How Does a Switchblade Work?

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Switchblade Knife Structure

  • The typical switchblade knife, which has been around since the 1920s, is not all that different from a folding pocket knife. It consists of a handle both longer and thicker than the blade itself. This handle is hollow with a slit down the length of one side. It contains the folded knife blade, a spring and a locking mechanism attached to a button that extends from one of the flat sides of the handle. The hilt and base of the knife are both made of steel or brass. The base hides the hard point, which is attached to the spring. The hilt hides the fact that the knife blade is set into an oiled hinge, the underside of which connects to the other end of the spring.

Switchblade Function

  • When the knife blade is hidden, it is folded into the base of the handle from the side, passing through the slit in the side of the handle. This pulls the spring, which catches on a lever connected to the activation button, effectively preventing the spring from exerting force on the hinged base of the blade. When the button is pushed, the lever, which is on a small rocker, is pulled out of the spring's way. The spring snaps back into its original shape, pulling the base of the blade around as it does so, flipping the blade's point out from the side of the handle. There are two methods by which the blade can be locked into place. One is a simple notch in the blade's base that contacts with a part of the hilt. When this happens, the hilt, which is on a small hinge, flips out of the way and then comes back down into place to lock into the notch on the blade. The only way to then close the knife is to physically pull upward on the hinged hilt before folding the blade back again. The other method is a bit simpler, but more prone to failure over time. The lever attached to the activation button simply clicks into place against the underside of the blade the same way as it would against the spring. The only way to close the knife is to hold the activation button down while folding it.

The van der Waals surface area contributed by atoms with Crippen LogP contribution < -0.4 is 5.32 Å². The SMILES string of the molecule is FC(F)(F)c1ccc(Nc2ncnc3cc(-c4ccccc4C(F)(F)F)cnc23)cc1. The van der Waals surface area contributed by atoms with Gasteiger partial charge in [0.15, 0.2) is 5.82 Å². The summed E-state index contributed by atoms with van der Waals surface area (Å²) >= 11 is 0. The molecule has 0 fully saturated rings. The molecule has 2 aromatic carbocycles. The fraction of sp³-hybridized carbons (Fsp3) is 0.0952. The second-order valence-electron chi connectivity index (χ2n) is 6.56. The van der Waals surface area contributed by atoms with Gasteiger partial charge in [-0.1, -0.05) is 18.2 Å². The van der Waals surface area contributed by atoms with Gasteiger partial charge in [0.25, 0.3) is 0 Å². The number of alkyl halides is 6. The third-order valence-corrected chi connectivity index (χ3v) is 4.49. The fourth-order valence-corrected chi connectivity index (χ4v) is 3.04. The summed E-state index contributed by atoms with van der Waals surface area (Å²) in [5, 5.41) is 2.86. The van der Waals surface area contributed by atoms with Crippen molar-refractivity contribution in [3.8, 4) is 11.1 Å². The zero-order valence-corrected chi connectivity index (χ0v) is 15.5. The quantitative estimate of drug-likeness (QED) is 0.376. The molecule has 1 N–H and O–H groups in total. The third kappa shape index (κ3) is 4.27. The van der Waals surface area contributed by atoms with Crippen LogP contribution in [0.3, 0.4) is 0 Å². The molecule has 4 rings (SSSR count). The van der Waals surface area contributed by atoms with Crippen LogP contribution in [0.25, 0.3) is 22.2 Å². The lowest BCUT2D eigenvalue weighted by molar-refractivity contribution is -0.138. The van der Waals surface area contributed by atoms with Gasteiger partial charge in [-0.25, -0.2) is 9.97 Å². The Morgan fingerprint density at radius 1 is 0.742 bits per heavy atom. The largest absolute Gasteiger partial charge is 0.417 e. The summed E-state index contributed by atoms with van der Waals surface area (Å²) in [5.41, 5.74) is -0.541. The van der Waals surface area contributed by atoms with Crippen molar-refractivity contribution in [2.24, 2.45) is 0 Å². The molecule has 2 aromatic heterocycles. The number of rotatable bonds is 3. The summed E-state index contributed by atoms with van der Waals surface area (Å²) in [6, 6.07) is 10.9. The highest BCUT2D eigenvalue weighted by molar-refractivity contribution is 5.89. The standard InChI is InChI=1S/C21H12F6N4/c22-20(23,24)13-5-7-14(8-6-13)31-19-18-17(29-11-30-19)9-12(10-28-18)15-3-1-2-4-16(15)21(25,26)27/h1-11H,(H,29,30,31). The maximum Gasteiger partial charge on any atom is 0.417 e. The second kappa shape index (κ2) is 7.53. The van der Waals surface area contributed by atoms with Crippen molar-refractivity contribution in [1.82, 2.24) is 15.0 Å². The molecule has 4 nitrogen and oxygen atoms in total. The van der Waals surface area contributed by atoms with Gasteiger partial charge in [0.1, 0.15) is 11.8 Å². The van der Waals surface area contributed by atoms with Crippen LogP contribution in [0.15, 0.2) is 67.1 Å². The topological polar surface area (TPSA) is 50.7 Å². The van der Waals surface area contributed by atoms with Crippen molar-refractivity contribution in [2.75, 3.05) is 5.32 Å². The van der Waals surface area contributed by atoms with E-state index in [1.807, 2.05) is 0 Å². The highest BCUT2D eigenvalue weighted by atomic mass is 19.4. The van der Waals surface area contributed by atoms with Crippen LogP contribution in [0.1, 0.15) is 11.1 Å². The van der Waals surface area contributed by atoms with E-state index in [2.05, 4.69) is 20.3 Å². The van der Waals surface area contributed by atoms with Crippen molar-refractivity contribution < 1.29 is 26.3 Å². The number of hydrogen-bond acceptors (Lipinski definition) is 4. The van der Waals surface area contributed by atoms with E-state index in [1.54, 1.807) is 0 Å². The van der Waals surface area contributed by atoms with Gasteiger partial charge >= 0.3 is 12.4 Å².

Other Kinds of Switchblade

  • Another type of knife that is technically a switchblade extends and retracts the blade from the end of the handle. Depending on the motivating force by which the blade moves, the knife goes by different names. Blades that are manually pushed by means of a lever from the handle to full extension are called sliding knives. Blades that are extended by means of inertia through a flicking motion of the wrist are known as gravity knives. The most advanced forms of this straight extending knife are called OTF, or out the front knives. They operate by means of a compressed spring in the bottom of the handle beneath the blade. When a release button on the handle is pressed, the spring pushes the blade out the front of the handle to click into place. The knife could be a single action, meaning that it only has the spring designed to extend the blade and not one to pull the knife back into the handle. In this case, a lever usually exists that you would tug on to pull the blade back. A double-action OTF knife has a second spring that automatically retracts the blade when the same button has been pushed again.

  • Photo Credit nicnac.net
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